Home > Wolf By Wolf (Wolf By Wolf #1)(9)

Wolf By Wolf (Wolf By Wolf #1)(9)
Ryan Graudin

The bloodstains were harder to get rid of than the girl. It wasn’t until the real Adele had been carted away and Yael was alone in her flat that she realized how much red her nails had spilled. Enough to notice from the doorway. Even with towels, powders, and a scrub brush, it took her over an hour to hide the stains.

But now all was ready. She wore Adele’s skin, spoke with Adele’s voice, slept in Adele’s bed.

Yael sat down on the mattress, rolled up her left sleeve, and unraveled the gauze where the wolf pack lunged against her skin. Vlad’s was still raw and puffed. Too tender to touch.

She traced the others with a soft finger, let the syllables of their names linger on the tip of her tongue. “Babushka, Mama, Miriam…”

The ones the ash ate.

“Aaron-Klaus, Vlad.” Yael swallowed. Five wolves. Four memories and a reminder.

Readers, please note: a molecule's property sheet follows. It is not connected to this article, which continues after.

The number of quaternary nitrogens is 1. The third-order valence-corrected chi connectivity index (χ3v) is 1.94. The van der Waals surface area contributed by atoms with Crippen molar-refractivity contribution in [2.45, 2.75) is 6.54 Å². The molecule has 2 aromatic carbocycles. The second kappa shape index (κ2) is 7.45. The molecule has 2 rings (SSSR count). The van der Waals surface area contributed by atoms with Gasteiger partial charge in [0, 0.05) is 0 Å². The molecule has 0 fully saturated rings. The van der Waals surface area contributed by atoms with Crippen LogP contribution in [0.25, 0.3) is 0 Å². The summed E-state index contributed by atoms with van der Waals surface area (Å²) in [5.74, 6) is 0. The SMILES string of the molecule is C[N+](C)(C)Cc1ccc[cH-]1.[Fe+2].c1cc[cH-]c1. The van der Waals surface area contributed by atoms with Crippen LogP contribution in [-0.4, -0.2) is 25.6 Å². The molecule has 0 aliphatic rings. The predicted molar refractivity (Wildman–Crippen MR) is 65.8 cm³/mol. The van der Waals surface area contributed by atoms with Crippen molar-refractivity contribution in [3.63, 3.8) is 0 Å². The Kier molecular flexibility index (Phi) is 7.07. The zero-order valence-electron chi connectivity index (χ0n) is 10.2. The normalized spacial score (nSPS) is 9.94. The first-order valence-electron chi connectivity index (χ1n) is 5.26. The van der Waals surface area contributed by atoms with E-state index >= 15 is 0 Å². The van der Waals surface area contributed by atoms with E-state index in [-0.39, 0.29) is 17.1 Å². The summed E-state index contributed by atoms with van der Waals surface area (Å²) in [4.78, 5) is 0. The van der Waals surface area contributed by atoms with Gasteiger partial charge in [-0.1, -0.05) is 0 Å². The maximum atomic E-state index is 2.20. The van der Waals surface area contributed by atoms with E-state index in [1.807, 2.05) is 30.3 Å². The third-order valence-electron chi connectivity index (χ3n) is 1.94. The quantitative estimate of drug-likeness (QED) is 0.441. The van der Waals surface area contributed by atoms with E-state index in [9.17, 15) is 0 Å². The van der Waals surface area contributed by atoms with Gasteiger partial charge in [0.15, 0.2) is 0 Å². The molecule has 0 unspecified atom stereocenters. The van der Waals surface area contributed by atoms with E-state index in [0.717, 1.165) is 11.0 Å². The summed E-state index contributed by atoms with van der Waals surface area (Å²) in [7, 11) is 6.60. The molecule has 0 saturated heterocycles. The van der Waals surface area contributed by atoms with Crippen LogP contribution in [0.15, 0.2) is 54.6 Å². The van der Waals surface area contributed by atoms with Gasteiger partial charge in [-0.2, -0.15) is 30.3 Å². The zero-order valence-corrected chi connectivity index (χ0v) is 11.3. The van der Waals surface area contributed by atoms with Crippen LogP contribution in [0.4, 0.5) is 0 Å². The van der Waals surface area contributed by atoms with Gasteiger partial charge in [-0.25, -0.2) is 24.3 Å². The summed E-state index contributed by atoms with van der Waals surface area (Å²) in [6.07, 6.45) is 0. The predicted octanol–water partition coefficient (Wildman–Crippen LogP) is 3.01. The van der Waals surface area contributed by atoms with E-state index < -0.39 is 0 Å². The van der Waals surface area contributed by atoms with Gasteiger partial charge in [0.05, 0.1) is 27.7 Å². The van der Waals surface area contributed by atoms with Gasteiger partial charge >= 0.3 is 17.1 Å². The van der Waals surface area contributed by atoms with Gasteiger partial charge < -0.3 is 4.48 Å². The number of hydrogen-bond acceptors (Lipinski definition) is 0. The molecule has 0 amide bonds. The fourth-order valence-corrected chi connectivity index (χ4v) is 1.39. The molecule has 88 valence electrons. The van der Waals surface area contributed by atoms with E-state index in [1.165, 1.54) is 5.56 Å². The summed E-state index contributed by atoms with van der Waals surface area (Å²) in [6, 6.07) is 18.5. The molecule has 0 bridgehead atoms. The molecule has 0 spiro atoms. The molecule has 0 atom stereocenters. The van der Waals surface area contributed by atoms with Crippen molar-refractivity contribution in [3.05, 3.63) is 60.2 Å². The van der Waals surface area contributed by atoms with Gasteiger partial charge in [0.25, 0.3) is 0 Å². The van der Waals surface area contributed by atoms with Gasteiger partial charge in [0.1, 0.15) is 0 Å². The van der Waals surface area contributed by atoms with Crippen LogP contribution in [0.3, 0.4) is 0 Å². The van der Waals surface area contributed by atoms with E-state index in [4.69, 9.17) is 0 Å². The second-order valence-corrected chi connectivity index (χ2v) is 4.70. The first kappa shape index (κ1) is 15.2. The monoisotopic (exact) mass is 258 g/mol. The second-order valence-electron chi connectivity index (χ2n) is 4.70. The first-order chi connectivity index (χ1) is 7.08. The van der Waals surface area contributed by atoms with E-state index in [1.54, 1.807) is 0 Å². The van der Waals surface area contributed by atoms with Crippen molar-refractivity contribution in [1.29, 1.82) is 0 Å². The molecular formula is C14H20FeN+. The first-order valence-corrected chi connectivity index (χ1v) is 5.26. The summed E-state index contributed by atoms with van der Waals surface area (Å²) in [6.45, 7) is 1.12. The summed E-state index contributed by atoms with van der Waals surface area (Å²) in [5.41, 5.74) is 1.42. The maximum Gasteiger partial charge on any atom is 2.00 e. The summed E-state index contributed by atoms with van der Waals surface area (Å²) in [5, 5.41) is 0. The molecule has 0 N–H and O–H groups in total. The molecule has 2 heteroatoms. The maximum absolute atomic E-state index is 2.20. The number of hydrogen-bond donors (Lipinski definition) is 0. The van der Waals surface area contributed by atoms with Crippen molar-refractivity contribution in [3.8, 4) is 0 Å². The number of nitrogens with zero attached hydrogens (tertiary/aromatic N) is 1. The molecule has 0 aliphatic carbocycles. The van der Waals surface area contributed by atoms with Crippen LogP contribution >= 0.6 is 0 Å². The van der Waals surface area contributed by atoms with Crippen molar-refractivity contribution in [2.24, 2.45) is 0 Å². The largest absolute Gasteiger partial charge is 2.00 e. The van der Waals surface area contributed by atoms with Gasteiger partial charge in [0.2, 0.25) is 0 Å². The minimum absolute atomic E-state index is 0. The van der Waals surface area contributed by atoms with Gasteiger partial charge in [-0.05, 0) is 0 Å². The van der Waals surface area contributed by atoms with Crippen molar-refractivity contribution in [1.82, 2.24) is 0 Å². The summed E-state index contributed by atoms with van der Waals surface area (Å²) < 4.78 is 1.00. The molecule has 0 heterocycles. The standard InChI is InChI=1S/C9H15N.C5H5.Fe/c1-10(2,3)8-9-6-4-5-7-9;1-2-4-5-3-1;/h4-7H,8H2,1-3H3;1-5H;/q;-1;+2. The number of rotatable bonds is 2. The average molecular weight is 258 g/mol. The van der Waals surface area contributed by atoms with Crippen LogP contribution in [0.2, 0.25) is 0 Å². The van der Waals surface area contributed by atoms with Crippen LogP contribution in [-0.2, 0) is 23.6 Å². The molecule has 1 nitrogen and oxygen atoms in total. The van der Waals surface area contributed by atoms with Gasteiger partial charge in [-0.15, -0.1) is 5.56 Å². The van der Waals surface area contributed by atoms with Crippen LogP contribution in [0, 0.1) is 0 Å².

Her loss was larger than that… but four + one was a number she could remember. A number she could handle without letting the vastness of it pick her to pieces like a crab’s ragged claws. Scavenging death on the ocean floor. Sometimes (usually) there was nothing left for the grief to feed on. Yael was a bare-bones blank slate. A hanger that held a cloth of pretty skin.

Who are you? (On the inside?)

The answer to this question was something Yael had to fight for. Her self-reflection was no reflection at all. It was a shattered mirror. Something she had to piece together, over and over again. Memory by memory. Loss by loss. Wolf by wolf.

It was easy—too easy—to pretend. To fill that empty space inside her with other lives. Bernice Vogt. Mina Jager. Adele Wolfe. Girls who never had to face the smoke or watch the syringes slide under their skin. Girls who never had to stare into the eyes of the Angel of Death. Again and again and again.

It was too easy to get lost.

This was why, every night before she fell asleep, she peeled back her sleeve, traced the wolves, and said their names. Because somewhere in there—in those fragments of gone souls and memories—was Yael.

Not chemicals, but essence. The real Yael.

She’d already lost her face. She could not let the rest of herself (however dark, however broken) slip away. So she traced and she named. She hurt and she raged.

She remembered.



The Babushka was Yael’s oldest friend. Older than most of the women who slept in Barrack 7. Her hair was silver, and deep lines swooped past the end of her eyes. (Crow’s-feet, she called them, in that heavy, chopping language of hers.)